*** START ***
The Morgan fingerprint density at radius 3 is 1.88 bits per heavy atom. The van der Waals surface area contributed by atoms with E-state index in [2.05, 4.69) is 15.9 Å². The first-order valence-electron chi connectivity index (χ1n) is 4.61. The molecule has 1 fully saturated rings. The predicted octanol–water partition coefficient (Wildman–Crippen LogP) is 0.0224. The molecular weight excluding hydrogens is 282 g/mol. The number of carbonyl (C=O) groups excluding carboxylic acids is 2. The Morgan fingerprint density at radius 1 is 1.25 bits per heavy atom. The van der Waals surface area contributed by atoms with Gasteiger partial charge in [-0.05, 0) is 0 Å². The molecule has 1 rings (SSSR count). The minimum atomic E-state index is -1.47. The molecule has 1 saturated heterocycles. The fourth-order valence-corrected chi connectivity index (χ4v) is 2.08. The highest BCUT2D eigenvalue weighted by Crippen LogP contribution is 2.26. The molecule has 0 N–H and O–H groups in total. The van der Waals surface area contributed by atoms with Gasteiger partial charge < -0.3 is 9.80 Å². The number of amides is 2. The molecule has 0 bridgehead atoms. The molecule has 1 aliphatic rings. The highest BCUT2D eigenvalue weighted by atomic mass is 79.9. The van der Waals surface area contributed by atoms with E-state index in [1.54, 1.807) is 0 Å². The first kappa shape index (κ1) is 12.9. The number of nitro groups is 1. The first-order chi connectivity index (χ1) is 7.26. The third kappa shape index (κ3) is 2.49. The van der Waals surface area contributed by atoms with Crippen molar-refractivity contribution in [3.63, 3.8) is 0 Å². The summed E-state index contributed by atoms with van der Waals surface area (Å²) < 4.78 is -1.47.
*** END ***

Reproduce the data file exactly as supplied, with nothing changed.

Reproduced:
The Morgan fingerprint density at radius 3 is 1.88 bits per heavy atom. The van der Waals surface area contributed by atoms with E-state index in [2.05, 4.69) is 15.9 Å². The first-order valence-electron chi connectivity index (χ1n) is 4.61. The molecule has 1 fully saturated rings. The predicted octanol–water partition coefficient (Wildman–Crippen LogP) is 0.0224. The molecular weight excluding hydrogens is 282 g/mol. The number of carbonyl (C=O) groups excluding carboxylic acids is 2. The Morgan fingerprint density at radius 1 is 1.25 bits per heavy atom. The van der Waals surface area contributed by atoms with Gasteiger partial charge in [-0.05, 0) is 0 Å². The molecule has 1 rings (SSSR count). The minimum atomic E-state index is -1.47. The molecule has 1 saturated heterocycles. The fourth-order valence-corrected chi connectivity index (χ4v) is 2.08. The highest BCUT2D eigenvalue weighted by Crippen LogP contribution is 2.26. The molecule has 0 N–H and O–H groups in total. The van der Waals surface area contributed by atoms with Gasteiger partial charge < -0.3 is 9.80 Å². The number of amides is 2. The molecule has 0 bridgehead atoms. The molecule has 1 aliphatic rings. The highest BCUT2D eigenvalue weighted by atomic mass is 79.9. The van der Waals surface area contributed by atoms with E-state index in [1.54, 1.807) is 0 Å². The first kappa shape index (κ1) is 12.9. The number of nitro groups is 1. The first-order chi connectivity index (χ1) is 7.26. The third kappa shape index (κ3) is 2.49. The van der Waals surface area contributed by atoms with Crippen molar-refractivity contribution in [3.63, 3.8) is 0 Å². The summed E-state index contributed by atoms with van der Waals surface area (Å²) < 4.78 is -1.47.